“The third behaviour assessment includes some additional information and was prepared after staff at …. Village had consulted with the DBMAS and an in-house dementia advisor. However, much of the additional information in the third behaviour assessment was copied from the pre-existing extended care plan for Mrs CA dated 31 May 2018″.
(Aust Gov. 2020).
Notably, this incident occurred despite the involvement of the Dementia Behaviour Management Advisory Service (DBMAS) who had already initiated a “behaviour care plan”, and an “in-house dementia advisor”. There are no details provided about whether the care staff were engaged in the entire process of behaviour support planning, particularly in the implementation.
The Commissioners stated that “this case study illustrated the challenges providers of aged care face when accommodating people who live with behaviours associated with dementia”.
In relation to dementia care, the Royal Commission made a number of recommendations, including recommendation 17, regulation of restraints.
This recommendation stated:
“The Quality of Care Principles 2014 (Cth) should be amended by 1 January 2022 to provide that the use of restrictive practices in aged care must be based on an independent expert assessment and subject to ongoing reporting and monitoring. The amendments should reflect the overall principle that people receiving aged care should be equally protected from restrictive practices as other members of the community”.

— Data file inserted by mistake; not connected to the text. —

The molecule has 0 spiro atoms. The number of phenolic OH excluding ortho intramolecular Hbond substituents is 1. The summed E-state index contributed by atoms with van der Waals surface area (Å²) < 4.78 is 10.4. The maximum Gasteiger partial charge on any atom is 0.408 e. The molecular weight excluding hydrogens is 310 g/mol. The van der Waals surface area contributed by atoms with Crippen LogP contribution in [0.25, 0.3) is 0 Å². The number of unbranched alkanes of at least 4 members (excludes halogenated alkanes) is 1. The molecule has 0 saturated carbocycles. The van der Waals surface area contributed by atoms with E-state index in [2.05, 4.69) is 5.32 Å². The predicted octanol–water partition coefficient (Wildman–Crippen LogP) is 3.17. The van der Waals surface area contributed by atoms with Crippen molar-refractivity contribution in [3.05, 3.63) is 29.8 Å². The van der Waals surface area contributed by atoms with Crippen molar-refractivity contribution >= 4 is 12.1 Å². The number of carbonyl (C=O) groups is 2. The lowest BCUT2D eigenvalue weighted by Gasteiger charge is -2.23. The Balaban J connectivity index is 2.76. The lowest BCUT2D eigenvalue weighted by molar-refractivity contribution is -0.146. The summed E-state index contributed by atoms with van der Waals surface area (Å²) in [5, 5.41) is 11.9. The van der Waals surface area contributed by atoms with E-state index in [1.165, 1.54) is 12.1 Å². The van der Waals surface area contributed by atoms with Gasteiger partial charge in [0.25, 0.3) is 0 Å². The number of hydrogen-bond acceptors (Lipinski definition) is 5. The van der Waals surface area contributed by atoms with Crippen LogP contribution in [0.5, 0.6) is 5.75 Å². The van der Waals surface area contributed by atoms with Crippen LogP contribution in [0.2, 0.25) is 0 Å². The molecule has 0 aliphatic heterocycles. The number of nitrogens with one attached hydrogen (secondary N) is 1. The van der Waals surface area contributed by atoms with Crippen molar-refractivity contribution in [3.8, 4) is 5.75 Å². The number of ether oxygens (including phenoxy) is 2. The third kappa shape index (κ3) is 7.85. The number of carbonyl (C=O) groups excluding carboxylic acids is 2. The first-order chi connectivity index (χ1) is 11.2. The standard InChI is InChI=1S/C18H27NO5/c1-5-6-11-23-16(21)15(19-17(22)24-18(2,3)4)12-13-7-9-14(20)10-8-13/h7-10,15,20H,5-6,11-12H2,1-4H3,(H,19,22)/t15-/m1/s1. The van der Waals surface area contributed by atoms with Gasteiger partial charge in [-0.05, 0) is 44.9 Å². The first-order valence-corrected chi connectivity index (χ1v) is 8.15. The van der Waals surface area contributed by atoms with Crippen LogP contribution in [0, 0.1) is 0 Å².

(Recommendations, Page 221).
The Commissioners recommended restrictive practices should be prohibited unless recommended by an independent expert. This expert must be accredited for the purpose by the independent Quality Regulator, as part of a behaviour support plan.
An outcome of this recommendation was the recent publication of a regulatory bulletin from the Aged Care Quality and Safety Commission announcing increased regulation around restrictive practices and the creation of a new role, Senior Practitioner Restrictive Practices (Aust. Gov. RB 2021-13, 2021).
It details that “from the 1st July 2021, approved providers must have updated and specific responsibilities under the Aged Care Act 1997 and the Quality of Care Principles (2014) relating to the use of any restrictive practice in residential aged care and short-term restorative care in a residential care setting” (Aust. Gov. RB 2021-13, 2021, page 1).
It states that “from 1st September 2021, providers are required under the Principles to have a Behaviour Support Plan in place for every consumer who exhibits behaviour of concern or changed behaviours, or who has restrictive practices considered, applied, or used as part of their care” (page 4).
What is a Behaviour Support Plan?
So, what exactly is a Behaviour Support Plan? It is a plan that assists a person in building positive behaviours to replace or reduce behaviour of concern. It includes positive (preventative and responsive) strategies and interventions. This plan may include teaching new skills, changing contingencies, improving communication, improving relationships, modifying the environment, and using other evidence-based clinical interventions eg. cued-recall interventions, positive reinforcement systems, and the identification of functionally equivalent replacement behaviour (FERB).
Positive behaviour support has been defined as:-
“an applied science that uses educational methods to expand an individual’s behaviour repertoire and systems change methods to redesign an individual’s living environment to first enhance the individual’s quality of life and, second, to minimise his or her problem behaviour”.